The main point is this, the fear of evil spirits is taken away because God is for us. The beautiful doctrine of the covenant is such good news to fearful, superstitious pagans. The angels sang of this on the occasion of the ascension of Christ into heaven. We do well to declare it to the nations.

We must emphasize now, in the third place, that it follows from this that Christ Himself is LORD over Satan and his evil spirits. This may sound a bit repetitious, but the point that we want to make here is this. Jesus defeated the devil and is more powerful than he is, that is true. But we must add to this, that even the devils and spirits are now subject to Jesus Christ. The real burden of heathendom and its superstition is this: who is in control of the spirits? Are they roaming about on their own? Do they strike at will without any reason? The heathen do not have the answer for this.

Most heathen cultures have some fables and myths about how the gods came into being and how a certain hierarchy exists among them. This includes their dealing with anger and avenging themselves on people who do not do as they say. These gods have their evil spirits roaming the world to execute their demands. One thing becomes very apparent, these poor people do not know why or how these spirits may come. Whenever something goes wrong in their life, they take to guessing what they have done wrong to bring such hardship and difficulty. For this reason they are so vulnerable to the temple mediums. The mediums can do or say almost anything and some of these people will listen and blindly follow them. One such medium instructed a woman, who came to him out of concern for her unfaithful husband, that she had to have sexual intercourse with him if she would appease the evil spirit in her husband. She consented to this, only to learn later that his only interest was his own lust. In the extreme, it even involves the killing of children to appease the spirits.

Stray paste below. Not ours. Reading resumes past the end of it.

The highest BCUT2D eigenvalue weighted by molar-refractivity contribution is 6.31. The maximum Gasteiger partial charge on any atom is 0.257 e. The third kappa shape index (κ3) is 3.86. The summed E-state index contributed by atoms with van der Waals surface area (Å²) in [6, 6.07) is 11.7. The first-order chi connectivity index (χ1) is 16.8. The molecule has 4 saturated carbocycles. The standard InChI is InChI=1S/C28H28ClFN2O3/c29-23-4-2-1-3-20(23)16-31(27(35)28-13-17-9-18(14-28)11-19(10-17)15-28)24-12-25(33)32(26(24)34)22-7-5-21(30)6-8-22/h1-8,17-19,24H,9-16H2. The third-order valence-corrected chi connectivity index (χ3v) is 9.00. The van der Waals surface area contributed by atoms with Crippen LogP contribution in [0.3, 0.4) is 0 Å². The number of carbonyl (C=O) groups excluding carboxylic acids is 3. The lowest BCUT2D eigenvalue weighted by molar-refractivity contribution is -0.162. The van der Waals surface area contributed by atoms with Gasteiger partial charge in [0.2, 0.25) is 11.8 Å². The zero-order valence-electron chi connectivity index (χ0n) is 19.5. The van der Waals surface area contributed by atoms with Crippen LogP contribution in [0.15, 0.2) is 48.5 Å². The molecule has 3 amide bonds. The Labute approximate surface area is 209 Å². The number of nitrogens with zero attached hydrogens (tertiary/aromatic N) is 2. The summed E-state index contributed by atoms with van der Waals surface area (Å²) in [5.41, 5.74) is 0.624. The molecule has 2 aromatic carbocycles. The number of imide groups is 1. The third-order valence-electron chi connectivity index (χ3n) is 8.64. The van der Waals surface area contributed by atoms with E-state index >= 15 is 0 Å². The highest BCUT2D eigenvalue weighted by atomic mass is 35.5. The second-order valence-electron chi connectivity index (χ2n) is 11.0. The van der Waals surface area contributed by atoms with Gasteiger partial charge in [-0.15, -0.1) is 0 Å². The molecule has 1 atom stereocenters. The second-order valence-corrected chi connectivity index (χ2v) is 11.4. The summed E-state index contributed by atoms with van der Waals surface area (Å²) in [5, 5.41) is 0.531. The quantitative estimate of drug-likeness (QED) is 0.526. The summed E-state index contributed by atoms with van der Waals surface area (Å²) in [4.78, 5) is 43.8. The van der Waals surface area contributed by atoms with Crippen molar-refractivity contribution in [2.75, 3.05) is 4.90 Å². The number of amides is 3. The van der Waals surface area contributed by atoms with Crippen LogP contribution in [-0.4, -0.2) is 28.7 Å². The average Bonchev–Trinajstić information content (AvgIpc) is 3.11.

What a gospel it is to tell such people that there are not two forces in this world which are fighting to gain control. It is not the force of good versus evil. It is not some gods fighting to gain control over spirits. The gospel is not simply to say that Jesus and the Holy Spirit are stronger than evil spirits. No, there is only One who is in control, and that is the great Creator God. He is even in control of evil spirits because of the work which Jesus Christ His Son did while He was on earth.

This is demonstrated to us in the Bible as well. In the Old Testament we are reminded that Satan could not even touch Job with any form of trial without first obtaining the consent of God. We can turn to Mark 5 and read of the account of Jesus as He cast the demons out of him who was named Legion. Jesus had complete control over those demons, to the point that He could either cast them into the deep (out of the country, v. 10), or, as He did, into the swine. Repeatedly (see the parallel account of this event in Matthew 81, when Jesus came face to face with such demons, they feared Him greatly and taunted, “What have we to do with thee, Jesus, thou Son of God? Art thou come hither to torment us before the time?” Even the “thorn in the flesh” of Paul was a “messenger of Satan to buffet him” (see II Cor. 12:7). That thorn was ultimately from God, for when Paul sought Him to take it away from him, God’s answer was, “My grace is sufficient.” That thorn from God was used by Satan as a means to tempt Paul, but in that he failed, for God is Lord over Satan.